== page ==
From Heartbreak to New Life

On any given day in Tampa Bay, you’ll likely see Bruce Mackey looking tenderly at the photo of his late wife Loyce on Moffitt Cancer Center television commercials.

You can also find the USF Health patient and donor connecting local health care leaders, consulting with the Unisen executives who are revitalizing the former University Village community where he lives, working out, or volunteering as an advocate for patients at Moffitt and the TGH Heart and Vascular Institute. It’s easy to imagine that he likely spent his life dedicated to community service, but it wasn’t always this way. “I lived the American dream,” said Bruce, who grew up on a Nebraska ranch, served in the U.S. Army, and rose to the level of senior vice president at a Fortune 200 company over his 42 years as an insurance broker. He and Loyce enjoyed 12 years of retirement in New Smyrna Beach, where the couple sailed the intercoastal waterway and golfed in their Dallas Cowboys cart, before a fall caused injuries that would ultimately take Loyce’s life. The couple was married for 55 years. Before her death, she implored Bruce to spend his remaining years serving others.

“In the last few weeks of her life, she said ‘I want you to spend the rest of your life paying back—you really haven’t done that, and it’s time,’” he recalled. “I was quite reluctant, but the thought didn’t go away, and she said again, ‘I want you to do it.’”

Bruce took her dying wish to heart, and shortly after her death he followed her direction, relocating to Tampa to volunteer at Moffitt, where he has since dedicated more than 2,500 hours of service and has been recognized with a volunteer award named in his honor and Loyce’s memory.

“I go back and thank her regularly for bringing me here—it has absolutely given me new life,” said Bruce. “I just turned 90, but I don’t take any meds and my life is great. I exercise tremendously and am on a plant-based diet, but the mental side of what I get from volunteering is what really drives me.”

Mackey’s generosity has expanded beyond his time to his philanthropy. Last year, he committed $5 million to health and education organizations, including a $1.8 million estate gift to USF Health.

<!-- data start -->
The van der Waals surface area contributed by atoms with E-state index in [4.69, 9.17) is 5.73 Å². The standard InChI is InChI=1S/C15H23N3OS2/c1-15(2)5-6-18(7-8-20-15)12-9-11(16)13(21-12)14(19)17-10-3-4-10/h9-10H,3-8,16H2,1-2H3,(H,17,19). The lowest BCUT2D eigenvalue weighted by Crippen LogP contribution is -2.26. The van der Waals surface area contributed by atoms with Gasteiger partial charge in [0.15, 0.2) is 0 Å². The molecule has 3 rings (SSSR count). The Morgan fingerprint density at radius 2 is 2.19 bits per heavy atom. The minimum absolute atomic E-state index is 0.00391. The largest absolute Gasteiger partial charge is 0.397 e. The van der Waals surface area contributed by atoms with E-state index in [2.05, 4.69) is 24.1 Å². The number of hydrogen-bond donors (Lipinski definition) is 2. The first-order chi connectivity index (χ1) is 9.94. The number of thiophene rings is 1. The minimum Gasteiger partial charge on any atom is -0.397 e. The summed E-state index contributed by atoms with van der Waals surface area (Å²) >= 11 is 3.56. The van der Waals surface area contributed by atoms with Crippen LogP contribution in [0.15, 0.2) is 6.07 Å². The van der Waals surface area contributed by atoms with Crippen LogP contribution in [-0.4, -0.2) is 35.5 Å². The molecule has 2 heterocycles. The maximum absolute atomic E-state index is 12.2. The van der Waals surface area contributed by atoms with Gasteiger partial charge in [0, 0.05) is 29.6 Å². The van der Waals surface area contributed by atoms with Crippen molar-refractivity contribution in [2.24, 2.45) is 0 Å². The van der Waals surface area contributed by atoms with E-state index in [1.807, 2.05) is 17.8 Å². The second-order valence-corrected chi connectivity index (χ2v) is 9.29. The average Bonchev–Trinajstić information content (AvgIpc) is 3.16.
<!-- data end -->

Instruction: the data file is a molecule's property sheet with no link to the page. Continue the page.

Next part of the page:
“The day I signed the gift agreement, my charge to the USF doctors was to keep me running like a 60-year-old,” said Bruce. “Today, I’m happy to say that of the gift, $1 million is going in my wife’s memory to develop a women’s heart health operation, and it is well off the ground. Our new physician is here, and it’s going to be a tremendous success in the future,” Bruce said.

Harvard-trained cardiologist Dr. Daniela Crousillat joined USF Health earlier this year from Massachusetts General Hospital to expand women’s heart health research and patient care in Tampa Bay.

“Most people don’t realize that heart disease is the number 1 killer of women, and women with heart disease are often misdiagnosed and undertreated,” said Dr. Crousillat, noting that cardiology research has historically focused on men with the assumption that the same outcomes could be applied to female patients. “Generous philanthropic support from patients like Bruce and Loyce represents a tremendous opportunity for our growing clinical and research program. It gives us the freedom to pursue important research questions with discoveries aimed at advancing the world-class care of our patients. Their support allows our aspirations for improving women’s heart health to become a reality.”

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